I would like to remind ADN reviewers (the paid kind that are assigned a show) that they can should take their job of reviewing a show very seriously. It's not only as a result of actor egos, that i would be the first to admit can never be satisfied, but b/c you'll find real-world financial losses for individuals involved. An unfair review, while unfortunate for the actors, could be devastating to the producers (who probably are only trying to break even).

I'm not suggesting there should never be negative reviews. If the show sucks, by a unique merit, then yes it ought to be taken up task in some recoverable format.

But ADN reviewers should enter that darkened room with full understanding of their particular biases as well as their own ego cheap their review has the potential to impact box office sales.

Thank you for this forum to reply!

Wow! in a town paper whose reveiws are usually either effusive or simple synopsis of what was seen this review seems harsh. As someone who has browse the play had but never seen it (not being the main elite art scene of old) I'd a lot of fun last weekend. Time passes to almost something that happens stage within this town and also this play was a standout, I had been thoroughly entertained for that duration. Within the show the actual stars to me were Angela Vice as Sylva and whoever designed the set, it turned out too cool, accomplishing a good deal in a smaller space. I have already recomended the show to a few people.

We never laughed so faithfully! Saturday night, Angela Vice was amazing in their caricature of this lovable, feisty dog, Sylvia. We're able to see our dog in their moves. Ed Bourgeois held our attention, since we could relate. His chemistry with Julia Cossman, as Kate, as well as Cossman's acting, worked for us. And, we presume Mark Robokoff achieved the challenging feat of three distinct characters. Well done all! Done well Teresa Pond! We laughed hysterically, so we were convinced. Thanks for a most fun evening!

It is understandable that we now have going to be reviews of shows, and as comments are opinions, nobody will almost certainly acknowledge every review totally. It can be truley unfortunate that the person shipped to review a perfomance was this avid fan from the first show he arrived with high expectations. ie: Had me standing and clapping the minute the lights showed up.

This must have been a very moving performance to the particular reviewer and yes it will need to have hit home in several ways to still talk to him after 11 years he would remember it so vividly that they had the complete cast memorized as part of his mind. I think in the furture even though it would be great to see someone will end up in to a performance they are reviewing without having relating it to a show that they saw previously. I am still very excited to determine the show. Irrrve never scene the show before and haing no preconsceived notin of what it is about, I am awaiting some good theater from a very talented pool of men and women.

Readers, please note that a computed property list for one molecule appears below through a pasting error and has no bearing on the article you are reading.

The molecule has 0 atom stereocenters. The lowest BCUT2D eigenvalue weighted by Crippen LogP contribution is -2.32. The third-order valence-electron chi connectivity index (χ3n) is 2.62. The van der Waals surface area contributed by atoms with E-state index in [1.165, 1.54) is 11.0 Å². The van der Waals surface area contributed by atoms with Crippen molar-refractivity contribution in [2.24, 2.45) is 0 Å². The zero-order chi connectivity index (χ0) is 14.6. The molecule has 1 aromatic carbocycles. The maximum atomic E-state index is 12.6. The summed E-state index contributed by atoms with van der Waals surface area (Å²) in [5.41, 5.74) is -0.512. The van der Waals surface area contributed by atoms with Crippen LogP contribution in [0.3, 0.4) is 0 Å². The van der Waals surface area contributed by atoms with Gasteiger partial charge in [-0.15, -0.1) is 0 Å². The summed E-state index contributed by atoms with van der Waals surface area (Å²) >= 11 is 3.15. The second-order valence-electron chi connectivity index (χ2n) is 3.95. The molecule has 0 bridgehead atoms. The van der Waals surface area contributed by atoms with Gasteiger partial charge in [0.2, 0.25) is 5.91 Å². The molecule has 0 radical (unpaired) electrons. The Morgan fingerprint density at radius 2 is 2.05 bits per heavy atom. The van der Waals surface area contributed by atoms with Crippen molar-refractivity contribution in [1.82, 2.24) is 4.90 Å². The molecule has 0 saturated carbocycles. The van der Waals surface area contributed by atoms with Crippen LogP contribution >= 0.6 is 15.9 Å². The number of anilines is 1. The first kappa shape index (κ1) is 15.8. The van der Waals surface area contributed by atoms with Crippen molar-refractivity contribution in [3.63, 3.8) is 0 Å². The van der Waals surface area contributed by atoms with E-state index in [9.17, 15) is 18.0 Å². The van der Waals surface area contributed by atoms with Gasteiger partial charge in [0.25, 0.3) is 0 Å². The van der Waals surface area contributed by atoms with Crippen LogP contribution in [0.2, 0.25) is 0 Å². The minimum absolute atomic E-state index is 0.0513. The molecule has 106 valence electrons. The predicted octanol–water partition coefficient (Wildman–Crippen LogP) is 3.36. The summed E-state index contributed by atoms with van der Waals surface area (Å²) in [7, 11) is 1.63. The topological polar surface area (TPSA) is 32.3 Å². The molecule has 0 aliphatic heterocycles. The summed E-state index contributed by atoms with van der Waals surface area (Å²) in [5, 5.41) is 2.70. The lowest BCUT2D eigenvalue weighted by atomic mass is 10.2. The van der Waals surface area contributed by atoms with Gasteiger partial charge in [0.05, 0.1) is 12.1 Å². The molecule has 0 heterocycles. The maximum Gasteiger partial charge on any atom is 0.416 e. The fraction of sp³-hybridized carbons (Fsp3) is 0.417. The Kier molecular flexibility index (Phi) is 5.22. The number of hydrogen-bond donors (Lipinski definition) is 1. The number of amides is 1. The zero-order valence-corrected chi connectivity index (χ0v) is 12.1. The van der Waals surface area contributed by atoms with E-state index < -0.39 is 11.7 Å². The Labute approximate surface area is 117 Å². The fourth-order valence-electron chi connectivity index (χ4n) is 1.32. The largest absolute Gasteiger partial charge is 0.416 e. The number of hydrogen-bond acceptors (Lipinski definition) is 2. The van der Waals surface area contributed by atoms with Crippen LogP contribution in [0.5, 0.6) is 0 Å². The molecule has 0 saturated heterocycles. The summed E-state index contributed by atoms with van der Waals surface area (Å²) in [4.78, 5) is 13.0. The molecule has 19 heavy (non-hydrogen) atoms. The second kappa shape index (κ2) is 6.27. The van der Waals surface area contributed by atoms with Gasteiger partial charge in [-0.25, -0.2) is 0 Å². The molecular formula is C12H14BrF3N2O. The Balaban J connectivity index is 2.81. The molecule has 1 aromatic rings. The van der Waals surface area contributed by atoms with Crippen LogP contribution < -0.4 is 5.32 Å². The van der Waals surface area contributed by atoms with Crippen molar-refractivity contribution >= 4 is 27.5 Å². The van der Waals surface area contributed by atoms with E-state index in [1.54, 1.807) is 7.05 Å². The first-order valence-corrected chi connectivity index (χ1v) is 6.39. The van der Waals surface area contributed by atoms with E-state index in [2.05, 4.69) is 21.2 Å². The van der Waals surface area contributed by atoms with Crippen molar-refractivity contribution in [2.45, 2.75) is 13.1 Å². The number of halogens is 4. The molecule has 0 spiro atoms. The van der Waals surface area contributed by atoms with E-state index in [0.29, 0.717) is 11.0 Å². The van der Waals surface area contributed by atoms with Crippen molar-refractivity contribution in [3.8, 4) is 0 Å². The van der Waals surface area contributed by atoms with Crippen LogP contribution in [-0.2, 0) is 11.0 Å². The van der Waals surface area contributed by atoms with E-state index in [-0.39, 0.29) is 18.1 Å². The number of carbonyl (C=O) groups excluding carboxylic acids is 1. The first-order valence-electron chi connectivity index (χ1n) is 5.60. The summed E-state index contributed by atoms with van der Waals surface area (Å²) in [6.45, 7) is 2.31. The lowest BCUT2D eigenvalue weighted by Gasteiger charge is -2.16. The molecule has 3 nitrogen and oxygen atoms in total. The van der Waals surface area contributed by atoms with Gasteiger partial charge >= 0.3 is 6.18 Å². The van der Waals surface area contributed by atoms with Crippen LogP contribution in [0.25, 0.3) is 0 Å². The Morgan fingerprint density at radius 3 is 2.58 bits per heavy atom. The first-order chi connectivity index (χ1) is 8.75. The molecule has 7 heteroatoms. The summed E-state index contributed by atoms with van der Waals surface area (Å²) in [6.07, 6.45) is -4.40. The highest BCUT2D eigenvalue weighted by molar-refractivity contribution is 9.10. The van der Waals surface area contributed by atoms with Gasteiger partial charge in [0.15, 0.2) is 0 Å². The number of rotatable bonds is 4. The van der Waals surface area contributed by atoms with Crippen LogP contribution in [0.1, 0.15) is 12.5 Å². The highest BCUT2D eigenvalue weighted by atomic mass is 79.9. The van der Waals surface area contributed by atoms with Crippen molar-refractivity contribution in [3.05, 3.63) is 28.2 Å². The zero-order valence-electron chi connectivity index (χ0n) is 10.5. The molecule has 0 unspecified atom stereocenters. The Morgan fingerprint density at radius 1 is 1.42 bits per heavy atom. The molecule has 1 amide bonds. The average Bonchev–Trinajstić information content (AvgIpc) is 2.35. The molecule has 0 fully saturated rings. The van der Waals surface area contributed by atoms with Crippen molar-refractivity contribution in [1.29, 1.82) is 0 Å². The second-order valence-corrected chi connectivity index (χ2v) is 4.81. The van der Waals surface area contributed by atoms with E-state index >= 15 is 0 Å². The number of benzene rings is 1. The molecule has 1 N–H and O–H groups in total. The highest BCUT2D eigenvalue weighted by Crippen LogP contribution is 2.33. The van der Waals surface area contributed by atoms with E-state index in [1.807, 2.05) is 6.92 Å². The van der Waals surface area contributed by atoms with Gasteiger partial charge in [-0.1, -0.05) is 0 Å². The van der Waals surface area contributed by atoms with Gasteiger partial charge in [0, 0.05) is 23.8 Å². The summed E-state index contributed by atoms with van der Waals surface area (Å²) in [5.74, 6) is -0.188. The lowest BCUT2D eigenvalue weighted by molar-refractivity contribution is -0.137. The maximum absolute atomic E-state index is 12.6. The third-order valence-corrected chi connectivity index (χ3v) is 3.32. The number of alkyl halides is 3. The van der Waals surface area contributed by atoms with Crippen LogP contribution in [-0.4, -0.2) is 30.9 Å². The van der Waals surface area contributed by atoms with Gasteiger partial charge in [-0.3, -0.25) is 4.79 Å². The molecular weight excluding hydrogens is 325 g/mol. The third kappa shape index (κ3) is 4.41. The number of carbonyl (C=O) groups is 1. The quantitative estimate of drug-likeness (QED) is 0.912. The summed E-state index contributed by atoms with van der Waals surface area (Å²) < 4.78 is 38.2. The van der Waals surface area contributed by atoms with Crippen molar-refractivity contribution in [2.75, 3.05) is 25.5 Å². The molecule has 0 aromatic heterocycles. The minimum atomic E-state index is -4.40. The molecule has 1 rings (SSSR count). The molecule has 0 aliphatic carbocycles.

I, too, am disappointed to see a lot time spent on comparison on the production that occurred 11 in the past. I saw Christopher's production in 1997 and loved it. However, I was prepared to proceed and discover what this cast, director, and crew of designers been on store. Things i saw would be a fantastic production completely worthy of the standing ovation it received on Saturday night.

I think it is a little bit condescending to suggest that the play isn't actually about dogs, or people that love dogs. The pet/human relationship is a unique and heartbreaking one (even as we decide to enter these relationships knowing we have been probably to live our pets.) This is not simply a metaphor, but possible for a lot of.

Passionate Beagle Owner (and fellow artsnob!)

I appreciate raising the situation of whether it is correct to compare the present "Sylvia" with all the first Anchorage production. Admittedly, a real comparison wouldn't continually be relevant. Though the 1997 version remains a high water mark in recent local theatrical history: sold-out, extended, reprised, shown to high praise from your playwright himself. In picking to revisit the script, the producers automatically invite this kind of comparison and, as among the a few who nearly elevated out of my seat as soon as the lights emerged and didn't relax until it had been over, I'm mighty thrilled to do this.

Naturally, mine isn't the only opinion available, so in retrospect we've got this comment section. Fire away!

I attended opening nights "Sylvia" and couldn't disagree with Mike Dunham more. I thoroughly enjoyed the show and was very touched my Ed's performance. Angela helped me laugh aloud within about every scene and Mark gave splendid performances as three different characters. I enjoyed the set and i also even enjoyed the sound, a piece I do not often rate. I could only hope this ridiculous review won't deter people from attending a great (and funny) show. The "Sylvia" that could reach over a decade ago isn't strongly related this production. Honestly, I think the reviewer must be ashamed.